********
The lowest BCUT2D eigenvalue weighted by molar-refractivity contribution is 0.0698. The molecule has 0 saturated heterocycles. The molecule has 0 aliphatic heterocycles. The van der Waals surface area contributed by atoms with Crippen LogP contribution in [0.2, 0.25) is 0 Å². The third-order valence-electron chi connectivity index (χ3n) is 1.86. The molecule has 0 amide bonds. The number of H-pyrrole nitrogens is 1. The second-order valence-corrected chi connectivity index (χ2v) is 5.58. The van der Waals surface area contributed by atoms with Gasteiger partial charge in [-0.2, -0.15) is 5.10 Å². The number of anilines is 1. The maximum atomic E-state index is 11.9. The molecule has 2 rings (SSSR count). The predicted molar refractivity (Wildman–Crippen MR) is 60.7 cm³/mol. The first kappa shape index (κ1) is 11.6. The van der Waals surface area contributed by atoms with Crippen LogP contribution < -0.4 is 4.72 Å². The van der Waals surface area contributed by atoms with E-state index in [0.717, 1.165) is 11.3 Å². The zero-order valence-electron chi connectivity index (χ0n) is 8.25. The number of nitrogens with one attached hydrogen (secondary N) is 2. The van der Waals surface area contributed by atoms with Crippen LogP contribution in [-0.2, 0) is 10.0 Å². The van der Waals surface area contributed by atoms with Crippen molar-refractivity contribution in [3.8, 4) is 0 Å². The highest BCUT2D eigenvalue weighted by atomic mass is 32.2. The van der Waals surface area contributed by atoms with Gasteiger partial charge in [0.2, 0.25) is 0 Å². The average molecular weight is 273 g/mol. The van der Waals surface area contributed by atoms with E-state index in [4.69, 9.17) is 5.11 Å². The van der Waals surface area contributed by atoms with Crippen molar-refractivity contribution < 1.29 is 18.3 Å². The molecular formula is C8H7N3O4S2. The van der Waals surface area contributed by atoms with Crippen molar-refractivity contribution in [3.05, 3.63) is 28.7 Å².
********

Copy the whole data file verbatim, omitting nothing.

The lowest BCUT2D eigenvalue weighted by molar-refractivity contribution is 0.0698. The molecule has 0 saturated heterocycles. The molecule has 0 aliphatic heterocycles. The van der Waals surface area contributed by atoms with Crippen LogP contribution in [0.2, 0.25) is 0 Å². The third-order valence-electron chi connectivity index (χ3n) is 1.86. The molecule has 0 amide bonds. The number of H-pyrrole nitrogens is 1. The second-order valence-corrected chi connectivity index (χ2v) is 5.58. The van der Waals surface area contributed by atoms with Gasteiger partial charge in [-0.2, -0.15) is 5.10 Å². The number of anilines is 1. The maximum atomic E-state index is 11.9. The molecule has 2 rings (SSSR count). The predicted molar refractivity (Wildman–Crippen MR) is 60.7 cm³/mol. The first kappa shape index (κ1) is 11.6. The van der Waals surface area contributed by atoms with Crippen LogP contribution < -0.4 is 4.72 Å². The van der Waals surface area contributed by atoms with E-state index in [0.717, 1.165) is 11.3 Å². The zero-order valence-electron chi connectivity index (χ0n) is 8.25. The number of nitrogens with one attached hydrogen (secondary N) is 2. The van der Waals surface area contributed by atoms with Crippen LogP contribution in [-0.2, 0) is 10.0 Å². The van der Waals surface area contributed by atoms with Crippen molar-refractivity contribution in [3.8, 4) is 0 Å². The highest BCUT2D eigenvalue weighted by atomic mass is 32.2. The van der Waals surface area contributed by atoms with Gasteiger partial charge in [0.2, 0.25) is 0 Å². The average molecular weight is 273 g/mol. The van der Waals surface area contributed by atoms with E-state index in [4.69, 9.17) is 5.11 Å². The van der Waals surface area contributed by atoms with Crippen molar-refractivity contribution < 1.29 is 18.3 Å². The molecular formula is C8H7N3O4S2. The van der Waals surface area contributed by atoms with Crippen molar-refractivity contribution in [3.05, 3.63) is 28.7 Å².